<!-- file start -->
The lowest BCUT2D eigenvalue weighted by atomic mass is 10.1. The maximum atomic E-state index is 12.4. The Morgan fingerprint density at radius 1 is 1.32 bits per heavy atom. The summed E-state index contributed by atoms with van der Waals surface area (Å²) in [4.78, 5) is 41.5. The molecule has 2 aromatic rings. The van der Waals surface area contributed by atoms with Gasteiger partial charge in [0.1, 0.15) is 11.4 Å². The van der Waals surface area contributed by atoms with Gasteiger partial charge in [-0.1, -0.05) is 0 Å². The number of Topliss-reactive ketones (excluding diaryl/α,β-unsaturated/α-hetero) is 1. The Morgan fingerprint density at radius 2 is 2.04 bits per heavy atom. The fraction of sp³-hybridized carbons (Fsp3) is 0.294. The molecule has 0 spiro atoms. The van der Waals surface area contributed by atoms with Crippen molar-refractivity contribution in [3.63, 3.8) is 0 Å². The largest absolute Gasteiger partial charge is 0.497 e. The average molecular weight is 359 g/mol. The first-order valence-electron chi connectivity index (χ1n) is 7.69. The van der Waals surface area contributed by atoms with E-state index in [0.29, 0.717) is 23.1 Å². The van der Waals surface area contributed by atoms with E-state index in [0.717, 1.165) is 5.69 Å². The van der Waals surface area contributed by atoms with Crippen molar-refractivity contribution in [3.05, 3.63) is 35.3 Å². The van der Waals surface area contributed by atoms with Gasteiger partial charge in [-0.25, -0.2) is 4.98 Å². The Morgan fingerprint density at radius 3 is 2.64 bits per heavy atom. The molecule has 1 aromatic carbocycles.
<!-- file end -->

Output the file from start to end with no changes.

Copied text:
The lowest BCUT2D eigenvalue weighted by atomic mass is 10.1. The maximum atomic E-state index is 12.4. The Morgan fingerprint density at radius 1 is 1.32 bits per heavy atom. The summed E-state index contributed by atoms with van der Waals surface area (Å²) in [4.78, 5) is 41.5. The molecule has 2 aromatic rings. The van der Waals surface area contributed by atoms with Gasteiger partial charge in [0.1, 0.15) is 11.4 Å². The van der Waals surface area contributed by atoms with Gasteiger partial charge in [-0.1, -0.05) is 0 Å². The number of Topliss-reactive ketones (excluding diaryl/α,β-unsaturated/α-hetero) is 1. The Morgan fingerprint density at radius 2 is 2.04 bits per heavy atom. The fraction of sp³-hybridized carbons (Fsp3) is 0.294. The molecule has 0 spiro atoms. The van der Waals surface area contributed by atoms with Crippen molar-refractivity contribution in [3.63, 3.8) is 0 Å². The largest absolute Gasteiger partial charge is 0.497 e. The average molecular weight is 359 g/mol. The first-order valence-electron chi connectivity index (χ1n) is 7.69. The van der Waals surface area contributed by atoms with E-state index in [0.29, 0.717) is 23.1 Å². The van der Waals surface area contributed by atoms with E-state index in [0.717, 1.165) is 5.69 Å². The van der Waals surface area contributed by atoms with Crippen molar-refractivity contribution in [3.05, 3.63) is 35.3 Å². The van der Waals surface area contributed by atoms with Gasteiger partial charge in [-0.25, -0.2) is 4.98 Å². The Morgan fingerprint density at radius 3 is 2.64 bits per heavy atom. The molecule has 1 aromatic carbocycles.